Previous Challenge Entry (Level 4 – Masters)
Topic: I SURRENDER ALL (to God) (don’t write about the song) (05/07/15)
TITLE: B'rikh hu
By Ann Grover
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Lev is gone, swallowed by the forest or the enemy, I know not which. I only know he will never come home to us.
I plead, weeping, to G-d, to save my Hana, save us all. Make the war go away, leaving us with our life as it was before, with bright geraniums on the step and bread baking in the oven. Lev planting grain and Hana sleeping in her basket in the garden. Let the air vibrate with the sound of birds, not echoing gunshots, the resinous aroma of pine trees drifting on the breeze, not the stench of blood and terror.
G-d, King of the Universe, can do this. He can create something from nothing. He is able to close the mouths of lions and halt the sun. It is a small thing for Him to turn away our enemy; one glance from His fiery eyes would send them running like cowering, yelping dogs back to Gehinnom where they were spawned.
The answer comes, like the softly whispering arrival of spring, a dragonfly tapping against the window, a bit of dandelion down borne aloft.
It is reckless and absurd. I am Jacob, wrestling with G-d, Jeremiah in the mud of Malchiah, David being pursued by Saul. Why does G-d ask me to do this outrageous thing?
I wash Hana, kissing each finger, stroking her fine hair. She laughs when I run my lips over her belly, and I moan, for the sweet pain of it. Her tiny hands tug at my hair, and I gather each touch, each sound from her, like stringing precious pearls on a cord. Hana, Hana, Hana.
I feed her again, my own hunger pangs like bayonets slicing my belly, but as nothing compared to the slashing in my heart. She sucks feebly; her face is pinched and gray, her arms scrawny. Her eyes seek mine, trusting, trusting, and she smiles; a dribble of watery milk escapes her lips.
I have stitched together a blanket from the lining of my jacket, embroidering flowers and crosses along the hem with threads pulled from my sweater. Dread squeezes my heart, for it is as a shroud in my trembling hands.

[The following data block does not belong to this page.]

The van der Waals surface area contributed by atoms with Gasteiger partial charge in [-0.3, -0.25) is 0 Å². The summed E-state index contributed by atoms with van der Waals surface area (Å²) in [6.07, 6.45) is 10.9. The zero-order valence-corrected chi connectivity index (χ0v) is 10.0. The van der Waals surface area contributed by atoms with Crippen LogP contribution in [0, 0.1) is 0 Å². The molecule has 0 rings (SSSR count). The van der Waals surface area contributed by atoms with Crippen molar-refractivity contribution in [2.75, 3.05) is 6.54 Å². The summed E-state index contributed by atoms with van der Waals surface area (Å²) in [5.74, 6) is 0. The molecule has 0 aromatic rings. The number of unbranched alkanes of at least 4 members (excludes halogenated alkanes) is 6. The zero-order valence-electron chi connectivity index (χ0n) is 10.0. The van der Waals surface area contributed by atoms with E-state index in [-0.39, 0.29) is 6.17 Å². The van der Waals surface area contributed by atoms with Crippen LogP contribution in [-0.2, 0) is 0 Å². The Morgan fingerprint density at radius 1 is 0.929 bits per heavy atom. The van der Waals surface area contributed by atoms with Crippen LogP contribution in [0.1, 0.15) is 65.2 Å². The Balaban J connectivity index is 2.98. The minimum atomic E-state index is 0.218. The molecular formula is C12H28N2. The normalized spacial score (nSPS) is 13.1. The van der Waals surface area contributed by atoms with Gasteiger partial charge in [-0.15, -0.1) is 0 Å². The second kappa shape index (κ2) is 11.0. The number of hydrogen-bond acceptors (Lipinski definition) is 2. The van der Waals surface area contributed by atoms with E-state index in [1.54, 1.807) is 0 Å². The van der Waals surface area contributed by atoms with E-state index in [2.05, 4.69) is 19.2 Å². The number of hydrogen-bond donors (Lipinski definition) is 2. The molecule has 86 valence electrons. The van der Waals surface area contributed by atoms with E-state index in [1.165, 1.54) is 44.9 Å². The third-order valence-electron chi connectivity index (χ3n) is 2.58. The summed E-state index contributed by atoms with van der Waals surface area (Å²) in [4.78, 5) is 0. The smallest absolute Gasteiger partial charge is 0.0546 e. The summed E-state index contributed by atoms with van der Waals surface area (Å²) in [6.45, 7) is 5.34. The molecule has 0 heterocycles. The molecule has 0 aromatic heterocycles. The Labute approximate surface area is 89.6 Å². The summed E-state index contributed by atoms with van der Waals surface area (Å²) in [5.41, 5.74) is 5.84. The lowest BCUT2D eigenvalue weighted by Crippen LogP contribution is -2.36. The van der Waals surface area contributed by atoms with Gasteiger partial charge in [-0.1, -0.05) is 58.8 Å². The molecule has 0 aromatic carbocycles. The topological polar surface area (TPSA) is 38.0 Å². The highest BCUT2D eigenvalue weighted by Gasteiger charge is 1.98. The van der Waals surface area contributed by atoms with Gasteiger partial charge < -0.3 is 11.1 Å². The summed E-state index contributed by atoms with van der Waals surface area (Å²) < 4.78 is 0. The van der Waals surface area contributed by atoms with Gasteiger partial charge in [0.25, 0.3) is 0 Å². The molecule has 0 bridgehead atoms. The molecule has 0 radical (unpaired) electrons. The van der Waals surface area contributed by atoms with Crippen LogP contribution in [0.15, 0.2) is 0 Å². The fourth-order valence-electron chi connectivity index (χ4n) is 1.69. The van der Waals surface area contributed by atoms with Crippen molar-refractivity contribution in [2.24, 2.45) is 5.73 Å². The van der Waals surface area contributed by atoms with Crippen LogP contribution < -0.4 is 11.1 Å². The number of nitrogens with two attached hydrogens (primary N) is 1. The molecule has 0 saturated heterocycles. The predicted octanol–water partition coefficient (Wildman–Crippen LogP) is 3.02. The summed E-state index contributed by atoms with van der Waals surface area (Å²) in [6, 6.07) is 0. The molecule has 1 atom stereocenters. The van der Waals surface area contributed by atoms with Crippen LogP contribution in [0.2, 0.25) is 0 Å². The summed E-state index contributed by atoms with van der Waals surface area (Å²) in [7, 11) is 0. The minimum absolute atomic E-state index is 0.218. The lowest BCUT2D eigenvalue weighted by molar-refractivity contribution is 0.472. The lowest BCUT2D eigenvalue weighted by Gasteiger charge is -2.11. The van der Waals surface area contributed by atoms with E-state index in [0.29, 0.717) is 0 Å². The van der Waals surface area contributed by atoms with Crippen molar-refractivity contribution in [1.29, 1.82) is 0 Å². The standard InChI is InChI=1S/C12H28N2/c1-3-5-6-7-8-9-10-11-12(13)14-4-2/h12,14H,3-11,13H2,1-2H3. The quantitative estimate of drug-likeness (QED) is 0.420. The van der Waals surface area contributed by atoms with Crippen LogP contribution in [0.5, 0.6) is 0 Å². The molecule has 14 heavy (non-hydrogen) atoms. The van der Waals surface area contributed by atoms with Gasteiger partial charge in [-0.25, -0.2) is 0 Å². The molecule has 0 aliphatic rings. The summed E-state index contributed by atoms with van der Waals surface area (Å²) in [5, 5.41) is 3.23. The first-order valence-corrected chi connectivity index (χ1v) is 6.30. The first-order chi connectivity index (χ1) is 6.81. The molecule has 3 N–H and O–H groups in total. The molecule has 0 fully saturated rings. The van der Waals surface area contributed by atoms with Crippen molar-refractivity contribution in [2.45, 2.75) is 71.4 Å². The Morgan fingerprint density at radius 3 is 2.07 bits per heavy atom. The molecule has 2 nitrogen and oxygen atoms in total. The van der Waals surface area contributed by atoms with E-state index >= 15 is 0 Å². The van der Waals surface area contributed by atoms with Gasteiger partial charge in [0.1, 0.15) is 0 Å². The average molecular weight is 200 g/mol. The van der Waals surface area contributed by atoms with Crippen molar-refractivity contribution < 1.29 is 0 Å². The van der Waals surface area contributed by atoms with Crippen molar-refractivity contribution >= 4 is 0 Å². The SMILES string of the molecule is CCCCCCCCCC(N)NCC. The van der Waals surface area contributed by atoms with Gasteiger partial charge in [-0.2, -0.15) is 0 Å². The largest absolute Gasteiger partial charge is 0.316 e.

When the enemy comes, and they will come, Hana will be gone.
I beseech Him, to offer another way, to help me out of my struggle, but G-d is adamant. He gives me no alternative, no choice, only this treacherous, unforgivable thing. I imagine His hand reaching down, and His finger pierces my soul.
I surrender, for He who made the heavens and earth, says it is time.
On a tiny scrap of grimy paper, I write, My name is Ania Jedynak. My mother and father are dead. May God bless you.
With anguished sobs, I ask G-d to forgive me these untruths, for replacing Hana’s name with a Gentile name. I wrap her in the blanket and tuck the note inside the final fold. I kiss her one last time, breathing in her baby scent, the fragrance of hope, and place my hand on her head.
Hana, my sweet child. May G-d make you like Sarah, Rebecca, Rachel, and Leah. May G-d bless you and guard you. May His light shine upon you, and may He be gracious to you. May the presence of G-d be with you and give you peace.
The Church of St. Hyacinth is not far away. I do not know St. Hyacinth, but I hope she will be kind to my Hana. I pray she will be beguiled by Hana’s sweetness, and will keep her safe and warm, caring for her. Then like seeing through a gauzy veil, I glimpse Hana’s wedding, her babies, her graying hair, and I know it is right to release G-d from my foolish expectations and place Hana in His hands.
B’rikh hu. Blessed is He.
Every moment is an eternity that passes too swiftly as I walk to the church. I lay Hana on the stone step and quickly turn away, lest her plaintive whimpers make me falter, causing me to snatch her up and flee into the forest with her, running until I find Lev’s bones.
I go home to wait.
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